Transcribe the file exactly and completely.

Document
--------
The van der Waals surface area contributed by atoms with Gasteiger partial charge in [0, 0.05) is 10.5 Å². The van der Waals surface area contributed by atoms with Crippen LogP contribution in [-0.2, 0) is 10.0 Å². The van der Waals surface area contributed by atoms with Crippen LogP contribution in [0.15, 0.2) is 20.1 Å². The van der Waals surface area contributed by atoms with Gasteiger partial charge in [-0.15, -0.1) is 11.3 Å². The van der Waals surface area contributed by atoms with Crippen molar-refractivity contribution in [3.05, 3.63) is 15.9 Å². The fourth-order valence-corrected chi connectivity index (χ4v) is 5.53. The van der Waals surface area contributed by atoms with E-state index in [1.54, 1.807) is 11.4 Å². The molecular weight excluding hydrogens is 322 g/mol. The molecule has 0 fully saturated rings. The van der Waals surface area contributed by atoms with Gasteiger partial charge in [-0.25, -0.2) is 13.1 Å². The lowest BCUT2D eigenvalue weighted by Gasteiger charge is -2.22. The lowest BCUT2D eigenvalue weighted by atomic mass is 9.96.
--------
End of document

The van der Waals surface area contributed by atoms with Gasteiger partial charge in [0, 0.05) is 10.5 Å². The van der Waals surface area contributed by atoms with Crippen LogP contribution in [-0.2, 0) is 10.0 Å². The van der Waals surface area contributed by atoms with Crippen LogP contribution in [0.15, 0.2) is 20.1 Å². The van der Waals surface area contributed by atoms with Gasteiger partial charge in [-0.15, -0.1) is 11.3 Å². The van der Waals surface area contributed by atoms with Crippen molar-refractivity contribution in [3.05, 3.63) is 15.9 Å². The fourth-order valence-corrected chi connectivity index (χ4v) is 5.53. The van der Waals surface area contributed by atoms with E-state index in [1.54, 1.807) is 11.4 Å². The molecular weight excluding hydrogens is 322 g/mol. The molecule has 0 fully saturated rings. The van der Waals surface area contributed by atoms with Gasteiger partial charge in [-0.25, -0.2) is 13.1 Å². The lowest BCUT2D eigenvalue weighted by Gasteiger charge is -2.22. The lowest BCUT2D eigenvalue weighted by atomic mass is 9.96.